The Enterprise Investment Scheme Association is urging the government to ramp up tax benefits for investors in SMEs, as they grapple with cashflow shortages due to the coronavirus outbreak.
EISA, a not-for-profit organisation aiming to help early stage businesses secure funding through the EIS and SEIS incentive schemes, has asked the government to temporarily raise the income tax relief threshold to 60% from the current levels of 30% for EIS and 50% for SEIS.
The association said this would potentially unlock up to £200m extra funding for many innovative companies currently facing an “existential threat” from coronavirus.
“We think at this time, when obviously there is a funding crisis, increasing the tax relief to 60% would just unlock capital and get startups the funding they need to survive,” said EISA director general Mark Brownridge.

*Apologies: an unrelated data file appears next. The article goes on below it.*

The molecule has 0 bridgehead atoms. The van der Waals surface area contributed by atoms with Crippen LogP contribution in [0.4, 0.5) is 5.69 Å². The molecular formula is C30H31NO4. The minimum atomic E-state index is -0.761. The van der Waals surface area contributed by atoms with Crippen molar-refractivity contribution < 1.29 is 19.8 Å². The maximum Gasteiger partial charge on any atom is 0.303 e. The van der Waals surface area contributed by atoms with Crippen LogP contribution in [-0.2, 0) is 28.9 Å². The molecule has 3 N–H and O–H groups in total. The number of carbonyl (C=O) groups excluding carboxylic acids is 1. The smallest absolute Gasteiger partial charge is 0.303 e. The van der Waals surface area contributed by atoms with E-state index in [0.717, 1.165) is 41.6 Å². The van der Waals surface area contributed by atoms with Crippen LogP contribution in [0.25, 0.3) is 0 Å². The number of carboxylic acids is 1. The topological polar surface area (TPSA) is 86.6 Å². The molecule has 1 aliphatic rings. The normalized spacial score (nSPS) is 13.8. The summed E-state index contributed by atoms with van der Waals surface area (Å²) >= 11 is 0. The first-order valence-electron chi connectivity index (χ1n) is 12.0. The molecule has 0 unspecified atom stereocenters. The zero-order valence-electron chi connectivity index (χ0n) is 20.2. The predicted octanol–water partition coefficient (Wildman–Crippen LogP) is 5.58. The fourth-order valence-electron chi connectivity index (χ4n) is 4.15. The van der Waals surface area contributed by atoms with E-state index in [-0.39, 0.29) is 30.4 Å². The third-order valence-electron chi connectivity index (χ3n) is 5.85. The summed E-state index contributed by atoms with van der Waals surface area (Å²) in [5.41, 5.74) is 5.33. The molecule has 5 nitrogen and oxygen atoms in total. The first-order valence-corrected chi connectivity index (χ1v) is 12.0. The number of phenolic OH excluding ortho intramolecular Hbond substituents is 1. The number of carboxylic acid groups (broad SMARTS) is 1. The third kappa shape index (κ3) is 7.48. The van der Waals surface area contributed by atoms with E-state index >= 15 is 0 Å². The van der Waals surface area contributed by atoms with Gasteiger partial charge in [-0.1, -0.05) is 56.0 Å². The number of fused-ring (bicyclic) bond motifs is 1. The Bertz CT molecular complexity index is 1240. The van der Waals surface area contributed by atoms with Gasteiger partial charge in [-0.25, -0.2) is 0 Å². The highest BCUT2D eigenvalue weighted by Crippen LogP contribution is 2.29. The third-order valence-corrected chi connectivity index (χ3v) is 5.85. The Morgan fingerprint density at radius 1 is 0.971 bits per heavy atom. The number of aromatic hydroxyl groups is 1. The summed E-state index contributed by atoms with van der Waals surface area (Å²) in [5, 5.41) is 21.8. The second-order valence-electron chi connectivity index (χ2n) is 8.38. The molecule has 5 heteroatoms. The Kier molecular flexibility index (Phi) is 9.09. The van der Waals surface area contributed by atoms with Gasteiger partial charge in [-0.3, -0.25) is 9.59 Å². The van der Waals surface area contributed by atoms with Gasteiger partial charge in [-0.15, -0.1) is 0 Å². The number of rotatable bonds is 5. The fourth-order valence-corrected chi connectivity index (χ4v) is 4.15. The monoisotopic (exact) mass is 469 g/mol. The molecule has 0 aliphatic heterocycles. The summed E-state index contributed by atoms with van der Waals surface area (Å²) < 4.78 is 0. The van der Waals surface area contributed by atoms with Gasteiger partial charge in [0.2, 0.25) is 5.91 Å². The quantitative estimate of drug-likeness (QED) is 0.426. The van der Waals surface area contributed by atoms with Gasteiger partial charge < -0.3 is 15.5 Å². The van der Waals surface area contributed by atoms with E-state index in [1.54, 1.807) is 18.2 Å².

“The government is doing a good job in trying to help businesses with some of the measures they put out. But those are mostly debt-based and startups are being left behind.”
He added: “Fund managers have turned off the funding taps, investors have run for the hills and companies are struggling to raise money.
“The scheme is in place and ready to go and increasing the relief would help bring those investors back de-risking their investment in scale-ups which would otherwise risk going bust.”
The organisation said it realised raising the income tax rate would incur extra costs to the Exchequer. However, it believed the costs were “far below” those of the loss of revenue that small businesses provided the economy, as well as the human cost from potential lay-offs.
EISA is currently in discussion with the Treasury and members of parliament to implement the relief increases, which are viewed as temporary and only available in “exceptional circumstances”.